Aged care handbook guides vital research

By on the Tuesday, August 12, 2014

First launched in 2011, Aged Care Who Cares? is the essential handbook for anyone attempting to navigate Australia’s complicated aged care system.

In response to Federal Government reforms, the book relaunches at the end of this month with a revised summary of the relevant aged care regulations.

Co-author and principal of financial advice network, Aged Care Gurus, Rachel Lane said the book explains how means testing works for home and community care, as well as residential aged care.

She said too often people have the perception that aged care is about moving from their own home into an aged care facility.

“Sometimes the conversation (around aged care) gets shut down because people assume they don’t have choices,” Ms Lane said.

“The majority of people don’t actually access aged care in a facility.”

The dreary, Dickensian view of nursing homes is another misguided assumption, according to Ms Lane.

“People somehow extrapolate that aged care homes are horrible places to live.”

Aged Care Who Cares? is designed to initiate a family conversation about what aged care might look like for the individual.

It covers care delivered to the home, granny flat rights and the difference between retirement village legislation and aged care regulations.

Ms Lane recommends the resource to anyone involved in the aged care decision - wife, daughter, brother or son.  

“Aged care is a family process. It is rare that you will find an older person making this decision unilaterally.”

The book uses clear diagrams and eye-catching cartoons to simplify what the authors admit is a complicated area of finance.

Ms Lane and co-author, respected financial advisor Noel Whittaker, agreed the book should not replace personalised financial advice, but it’s a good place to start.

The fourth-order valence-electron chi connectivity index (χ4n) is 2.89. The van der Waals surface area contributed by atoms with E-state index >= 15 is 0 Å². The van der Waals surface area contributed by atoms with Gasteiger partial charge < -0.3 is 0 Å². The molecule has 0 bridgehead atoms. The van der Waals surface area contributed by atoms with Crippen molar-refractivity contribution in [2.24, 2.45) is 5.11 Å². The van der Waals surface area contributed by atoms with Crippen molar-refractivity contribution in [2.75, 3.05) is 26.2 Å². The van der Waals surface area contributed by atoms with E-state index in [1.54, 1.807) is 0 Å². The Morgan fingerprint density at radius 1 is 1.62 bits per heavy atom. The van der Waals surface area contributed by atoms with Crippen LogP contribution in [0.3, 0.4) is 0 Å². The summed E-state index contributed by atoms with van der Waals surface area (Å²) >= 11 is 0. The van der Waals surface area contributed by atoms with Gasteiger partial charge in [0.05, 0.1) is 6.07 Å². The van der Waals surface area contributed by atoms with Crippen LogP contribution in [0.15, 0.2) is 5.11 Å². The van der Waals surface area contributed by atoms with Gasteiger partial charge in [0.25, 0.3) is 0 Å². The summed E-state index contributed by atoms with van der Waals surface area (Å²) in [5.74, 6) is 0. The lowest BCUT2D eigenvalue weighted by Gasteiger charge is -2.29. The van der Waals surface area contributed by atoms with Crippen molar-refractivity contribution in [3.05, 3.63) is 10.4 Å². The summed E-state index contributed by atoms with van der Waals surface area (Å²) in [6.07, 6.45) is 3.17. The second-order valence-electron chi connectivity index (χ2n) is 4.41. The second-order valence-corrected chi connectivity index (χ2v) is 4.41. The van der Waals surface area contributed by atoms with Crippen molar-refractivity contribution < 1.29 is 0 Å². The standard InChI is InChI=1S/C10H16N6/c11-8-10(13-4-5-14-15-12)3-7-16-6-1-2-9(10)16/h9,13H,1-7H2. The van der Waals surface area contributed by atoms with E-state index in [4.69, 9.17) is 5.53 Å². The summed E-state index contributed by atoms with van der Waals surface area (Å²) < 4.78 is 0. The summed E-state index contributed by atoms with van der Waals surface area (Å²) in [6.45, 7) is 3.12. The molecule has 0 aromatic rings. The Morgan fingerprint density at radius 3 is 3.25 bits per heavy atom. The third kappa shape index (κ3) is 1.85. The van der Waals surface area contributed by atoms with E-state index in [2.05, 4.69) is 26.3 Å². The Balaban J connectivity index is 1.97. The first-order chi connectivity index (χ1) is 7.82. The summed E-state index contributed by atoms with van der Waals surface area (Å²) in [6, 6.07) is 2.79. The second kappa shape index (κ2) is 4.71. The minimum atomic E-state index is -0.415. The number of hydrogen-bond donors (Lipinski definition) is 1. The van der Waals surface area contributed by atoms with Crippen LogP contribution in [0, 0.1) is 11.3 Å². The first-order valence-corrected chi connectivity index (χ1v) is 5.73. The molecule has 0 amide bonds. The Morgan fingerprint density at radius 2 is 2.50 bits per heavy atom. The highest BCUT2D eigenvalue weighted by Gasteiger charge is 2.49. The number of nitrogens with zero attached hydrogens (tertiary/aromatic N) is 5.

“Aged care is not something you can pick up in five minutes, it takes time to research and understand all the intricacies involved,” Ms Lane said.

Aged Care Who Cares? covers all the common trips and traps, like the difference between a referred accommodation deposit (RAD) and a daily accommodation payment (DAP).

"A lot of people think they are going to have to pay a RAD and sell their home," Ms Lane said.

"Neither of those things are true."

"If they don't have the financial means they don't have to pay a RAD. People have the option of paying a combination of the RAD and DAP, and if people prefer not to sell their home, this is the better solution."

Aside from the immense financial implications, the aged care transition is also fraught with emotion.

Aged Care Who Cares? includes an extensive resource section to help guide people in the right direction, including placement consultants, online directories and the latest consumer tool for the sector, the Aged Care Rating System.

“Where you live has the greatest bearing on your happiness,” Ms Lane said.

“You’ve got to make sure you’re going to be happy.”

Image: The latest edition of Aged Care Who Cares?, available in all good bookstores from late August.

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